Where Video Analytics Falls Into Your Big Data Strategy: 5 Use Cases

Any business hoping to enjoy success now and well into the future knows that big data is the way to go. With big data analytics, companies have become more versatile, adopting new technological solutions to enhance their capabilities, efficiently run their organizations, and increase revenue. Big data analytics has become so popular that other types of analytics have branched off from -- things like social analytics, predictive analytics, and more.

One area that is receiving a great deal of attention is video analytics. As the name suggests, this field involves analyzing the data taken from recorded videos, usually from specially made cameras with that ability. Vendors specializing in intelligent video analytics have quickly popped up, offering their services as a way to capture this valuable data. But you may be wondering how video analytics actually fits into the big data picture for your organization. As with many new technologies, sometimes it can be difficult to grasp where it would work best. Luckily, major strides have been made in video analytics in the past few years, giving organizations good examples of how best to use it. Consider the following use cases when planning out your big data strategy.

  1. Surveillance and Security

Perhaps the most common use of video analytics happens in regard to surveillance and security. Many organizations already have surveillance cameras set up. All it takes is some upgrades to hardware and software for those cameras to begin collecting data from what they record. When using video analytics for security reasons, the latest analytics systems can detect abnormal behavior from an individual. The latest in facial recognition technology can point out suspicious individuals or even people wanted by law enforcement. Video analytics for surveillance is already being put in use at places like airports, sporting venues, retails stores, banks, and more. One of its main advantages is how video analytics systems are constantly monitoring the environment, eliminating the need to have a security guard on hand at all times. Alerts are sent out immediately if suspicious activity is detected. All in all, your business can stay much more secure.

  1. Safety

In much the same way it is used for security, video analytics also plays a role in promoting safety. A video analytics system deployed in a warehouse, for example, can detect if crates or boxes are placed in a perilous manner, alert workers and making sure accidents don’t happen. Parking garages can use video analytics to warn drivers if they are driving in a hazardous way. One of the most promising uses of video analytics in this way is on highways. The use of big data can determine if factors such as weather and time of day increase the chance of a car crash. Those may be big examples, but video analytics used in a smaller workplace can still help employees avoid accidents and maintain a safe work environment.

  1. People Counting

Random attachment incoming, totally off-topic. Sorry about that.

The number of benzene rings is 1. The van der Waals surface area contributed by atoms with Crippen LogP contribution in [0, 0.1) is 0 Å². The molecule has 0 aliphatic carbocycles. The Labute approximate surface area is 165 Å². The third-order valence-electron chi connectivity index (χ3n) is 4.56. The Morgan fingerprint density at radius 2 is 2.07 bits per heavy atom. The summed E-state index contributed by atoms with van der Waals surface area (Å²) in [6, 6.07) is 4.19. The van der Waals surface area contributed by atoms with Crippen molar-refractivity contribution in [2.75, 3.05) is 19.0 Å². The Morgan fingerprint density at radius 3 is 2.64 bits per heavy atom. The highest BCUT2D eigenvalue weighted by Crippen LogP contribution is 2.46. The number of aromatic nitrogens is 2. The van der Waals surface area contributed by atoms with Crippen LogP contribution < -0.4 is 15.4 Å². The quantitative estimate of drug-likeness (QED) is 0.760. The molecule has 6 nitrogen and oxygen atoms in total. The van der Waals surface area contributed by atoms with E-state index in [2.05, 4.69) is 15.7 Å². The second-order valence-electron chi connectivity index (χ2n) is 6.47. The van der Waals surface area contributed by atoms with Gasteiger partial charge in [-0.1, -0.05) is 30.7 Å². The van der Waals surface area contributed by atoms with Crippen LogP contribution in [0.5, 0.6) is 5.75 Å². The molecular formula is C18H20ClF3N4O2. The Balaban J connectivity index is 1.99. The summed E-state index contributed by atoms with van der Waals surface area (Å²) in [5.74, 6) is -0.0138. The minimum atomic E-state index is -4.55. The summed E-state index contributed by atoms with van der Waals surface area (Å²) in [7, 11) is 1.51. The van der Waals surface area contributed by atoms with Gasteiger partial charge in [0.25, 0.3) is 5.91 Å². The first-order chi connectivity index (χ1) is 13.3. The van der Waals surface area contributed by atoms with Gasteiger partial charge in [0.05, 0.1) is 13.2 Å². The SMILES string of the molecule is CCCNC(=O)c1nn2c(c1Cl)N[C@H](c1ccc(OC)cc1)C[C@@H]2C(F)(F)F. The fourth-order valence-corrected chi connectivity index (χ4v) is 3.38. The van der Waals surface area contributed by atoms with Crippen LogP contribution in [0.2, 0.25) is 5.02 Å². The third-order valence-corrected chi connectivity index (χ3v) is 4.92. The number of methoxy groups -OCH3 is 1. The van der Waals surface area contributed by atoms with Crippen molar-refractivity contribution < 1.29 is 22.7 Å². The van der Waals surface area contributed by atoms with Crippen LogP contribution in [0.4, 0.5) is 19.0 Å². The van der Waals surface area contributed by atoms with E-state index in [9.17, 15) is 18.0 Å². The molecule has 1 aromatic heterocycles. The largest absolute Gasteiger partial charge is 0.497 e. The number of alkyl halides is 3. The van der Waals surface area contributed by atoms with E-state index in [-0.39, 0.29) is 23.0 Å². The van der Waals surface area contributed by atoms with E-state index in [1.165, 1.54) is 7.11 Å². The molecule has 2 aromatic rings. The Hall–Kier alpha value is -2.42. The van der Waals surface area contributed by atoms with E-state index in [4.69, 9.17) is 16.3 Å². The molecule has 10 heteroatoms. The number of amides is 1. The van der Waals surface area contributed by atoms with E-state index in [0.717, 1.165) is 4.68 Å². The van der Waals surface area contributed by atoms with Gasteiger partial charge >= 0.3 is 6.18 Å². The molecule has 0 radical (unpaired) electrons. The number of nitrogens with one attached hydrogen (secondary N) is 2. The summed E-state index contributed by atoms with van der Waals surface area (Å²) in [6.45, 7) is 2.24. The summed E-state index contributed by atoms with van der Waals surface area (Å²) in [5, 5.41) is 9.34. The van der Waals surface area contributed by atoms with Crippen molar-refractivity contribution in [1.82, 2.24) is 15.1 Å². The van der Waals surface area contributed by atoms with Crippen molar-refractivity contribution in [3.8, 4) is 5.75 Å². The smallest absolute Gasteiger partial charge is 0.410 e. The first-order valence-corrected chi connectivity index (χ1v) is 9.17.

Video analytics can be used for people counting, and while it may sound basic, the analytics systems can do more than simply counting how many people enter and exit a store. It also enables businesses to track what parts of the store they’re in. This gives businesses a good sense of the behaviors of customers as it determines where they spend their time. It’s a particularly valuable piece of data that helps inform companies and where to place displays, for example. It even gives them added information on how effective in-store messaging is. If customers aren’t responding to a particular display or advertisement, they’ll know about it immediately.

  1. Heat Mapping

Similar to people counting, heat mapping with video analytics ensures businesses have a graphical representation of customer movement within a defined space. This is of particular value when mapping out stores and venues. Sporting events, for example, can track the movements of visitors, helping them determine how best to direct traffic and ensure smooth flow throughout the location. Think of it as a way to improve the customer experience dramatically. If you allow easy travel throughout your location, people will be able to focus on what they want to experience or buy much more easily.

  1. Sentiment Analysis

Tracking customer movement is one thing, but with video analytics, you can go ever farther by recording and analyzing facial expressions, reactions, body language, and more. In coordination with other biometric sensors being made available through the proliferation of the Internet of Things (IoT), video analytics can gauge these behaviors and compile data on individual customers. Gaining this feedback can help businesses understand what drives customers to make decisions in the way they do. They can focus fully on what elicits the most positive reactions. Part of the advantage of this is that it can all be recorded in real time with video analytics. Instant feedback can lead to instant results as systems analyze these customer behaviors. In this way, you’ll know in the moment if your efforts are effective or if they need to be changed.

Rick Delgado

Rick Delgado is a freelance technology writer and commentator.

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